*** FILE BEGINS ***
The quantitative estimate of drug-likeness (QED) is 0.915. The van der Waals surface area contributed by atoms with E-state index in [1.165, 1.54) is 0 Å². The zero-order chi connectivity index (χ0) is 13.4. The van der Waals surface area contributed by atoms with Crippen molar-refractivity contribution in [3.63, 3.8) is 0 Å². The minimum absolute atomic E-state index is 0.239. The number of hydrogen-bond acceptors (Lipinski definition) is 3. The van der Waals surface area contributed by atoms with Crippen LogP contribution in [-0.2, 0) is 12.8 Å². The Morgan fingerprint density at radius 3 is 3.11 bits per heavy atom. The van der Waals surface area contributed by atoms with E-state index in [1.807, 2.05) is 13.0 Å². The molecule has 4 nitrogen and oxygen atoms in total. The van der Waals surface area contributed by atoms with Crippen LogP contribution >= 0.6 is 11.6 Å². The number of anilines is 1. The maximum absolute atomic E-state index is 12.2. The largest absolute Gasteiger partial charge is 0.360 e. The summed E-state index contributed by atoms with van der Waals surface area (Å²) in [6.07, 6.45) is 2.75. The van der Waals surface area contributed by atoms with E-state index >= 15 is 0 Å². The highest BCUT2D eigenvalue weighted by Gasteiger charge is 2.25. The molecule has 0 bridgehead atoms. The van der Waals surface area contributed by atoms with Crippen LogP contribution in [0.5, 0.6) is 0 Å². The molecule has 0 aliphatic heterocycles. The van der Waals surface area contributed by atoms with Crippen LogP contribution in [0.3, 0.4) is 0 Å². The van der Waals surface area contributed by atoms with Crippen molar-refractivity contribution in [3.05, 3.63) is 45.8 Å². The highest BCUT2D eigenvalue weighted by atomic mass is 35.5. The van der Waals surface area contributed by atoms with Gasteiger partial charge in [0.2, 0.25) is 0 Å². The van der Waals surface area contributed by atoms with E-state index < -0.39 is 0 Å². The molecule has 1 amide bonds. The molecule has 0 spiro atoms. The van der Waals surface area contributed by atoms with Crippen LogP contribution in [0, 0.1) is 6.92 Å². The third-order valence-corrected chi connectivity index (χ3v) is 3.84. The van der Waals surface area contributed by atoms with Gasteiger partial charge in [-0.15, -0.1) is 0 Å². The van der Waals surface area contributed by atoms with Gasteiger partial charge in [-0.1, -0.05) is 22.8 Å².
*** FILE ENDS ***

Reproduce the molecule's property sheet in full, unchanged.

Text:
The quantitative estimate of drug-likeness (QED) is 0.915. The van der Waals surface area contributed by atoms with E-state index in [1.165, 1.54) is 0 Å². The zero-order chi connectivity index (χ0) is 13.4. The van der Waals surface area contributed by atoms with Crippen molar-refractivity contribution in [3.63, 3.8) is 0 Å². The minimum absolute atomic E-state index is 0.239. The number of hydrogen-bond acceptors (Lipinski definition) is 3. The van der Waals surface area contributed by atoms with Crippen LogP contribution in [-0.2, 0) is 12.8 Å². The Morgan fingerprint density at radius 3 is 3.11 bits per heavy atom. The van der Waals surface area contributed by atoms with E-state index in [1.807, 2.05) is 13.0 Å². The molecule has 4 nitrogen and oxygen atoms in total. The van der Waals surface area contributed by atoms with Crippen LogP contribution >= 0.6 is 11.6 Å². The number of anilines is 1. The maximum absolute atomic E-state index is 12.2. The largest absolute Gasteiger partial charge is 0.360 e. The summed E-state index contributed by atoms with van der Waals surface area (Å²) in [6.07, 6.45) is 2.75. The van der Waals surface area contributed by atoms with E-state index >= 15 is 0 Å². The highest BCUT2D eigenvalue weighted by Gasteiger charge is 2.25. The molecule has 0 bridgehead atoms. The van der Waals surface area contributed by atoms with Crippen LogP contribution in [0.5, 0.6) is 0 Å². The molecule has 0 aliphatic heterocycles. The van der Waals surface area contributed by atoms with Crippen LogP contribution in [0.3, 0.4) is 0 Å². The van der Waals surface area contributed by atoms with Crippen molar-refractivity contribution in [3.05, 3.63) is 45.8 Å². The highest BCUT2D eigenvalue weighted by atomic mass is 35.5. The van der Waals surface area contributed by atoms with Gasteiger partial charge in [0.2, 0.25) is 0 Å². The van der Waals surface area contributed by atoms with E-state index < -0.39 is 0 Å². The molecule has 1 amide bonds. The molecule has 0 spiro atoms. The van der Waals surface area contributed by atoms with Crippen LogP contribution in [0, 0.1) is 6.92 Å². The third-order valence-corrected chi connectivity index (χ3v) is 3.84. The van der Waals surface area contributed by atoms with Gasteiger partial charge in [-0.15, -0.1) is 0 Å². The van der Waals surface area contributed by atoms with Gasteiger partial charge in [-0.1, -0.05) is 22.8 Å².